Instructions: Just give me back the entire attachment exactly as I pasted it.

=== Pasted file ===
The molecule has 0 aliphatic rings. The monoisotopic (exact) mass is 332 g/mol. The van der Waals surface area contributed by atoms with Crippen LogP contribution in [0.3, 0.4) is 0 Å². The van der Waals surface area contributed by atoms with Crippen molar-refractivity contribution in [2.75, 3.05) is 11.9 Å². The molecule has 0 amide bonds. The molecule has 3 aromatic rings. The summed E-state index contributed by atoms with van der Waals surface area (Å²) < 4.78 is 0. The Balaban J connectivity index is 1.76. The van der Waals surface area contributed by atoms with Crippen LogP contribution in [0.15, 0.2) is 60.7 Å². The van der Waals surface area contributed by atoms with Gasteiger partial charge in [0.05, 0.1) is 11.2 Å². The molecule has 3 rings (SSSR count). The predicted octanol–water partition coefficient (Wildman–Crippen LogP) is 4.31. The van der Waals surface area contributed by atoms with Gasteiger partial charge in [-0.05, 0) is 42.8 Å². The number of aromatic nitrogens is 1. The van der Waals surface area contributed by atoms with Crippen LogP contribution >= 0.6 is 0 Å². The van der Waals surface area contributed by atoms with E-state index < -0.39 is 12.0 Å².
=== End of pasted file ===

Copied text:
The molecule has 0 aliphatic rings. The monoisotopic (exact) mass is 332 g/mol. The van der Waals surface area contributed by atoms with Crippen LogP contribution in [0.3, 0.4) is 0 Å². The van der Waals surface area contributed by atoms with Crippen molar-refractivity contribution in [2.75, 3.05) is 11.9 Å². The molecule has 0 amide bonds. The molecule has 3 aromatic rings. The summed E-state index contributed by atoms with van der Waals surface area (Å²) < 4.78 is 0. The Balaban J connectivity index is 1.76. The van der Waals surface area contributed by atoms with Crippen LogP contribution in [0.15, 0.2) is 60.7 Å². The van der Waals surface area contributed by atoms with Gasteiger partial charge in [0.05, 0.1) is 11.2 Å². The molecule has 3 rings (SSSR count). The predicted octanol–water partition coefficient (Wildman–Crippen LogP) is 4.31. The van der Waals surface area contributed by atoms with Gasteiger partial charge in [-0.05, 0) is 42.8 Å². The number of aromatic nitrogens is 1. The van der Waals surface area contributed by atoms with Crippen LogP contribution >= 0.6 is 0 Å². The van der Waals surface area contributed by atoms with E-state index < -0.39 is 12.0 Å².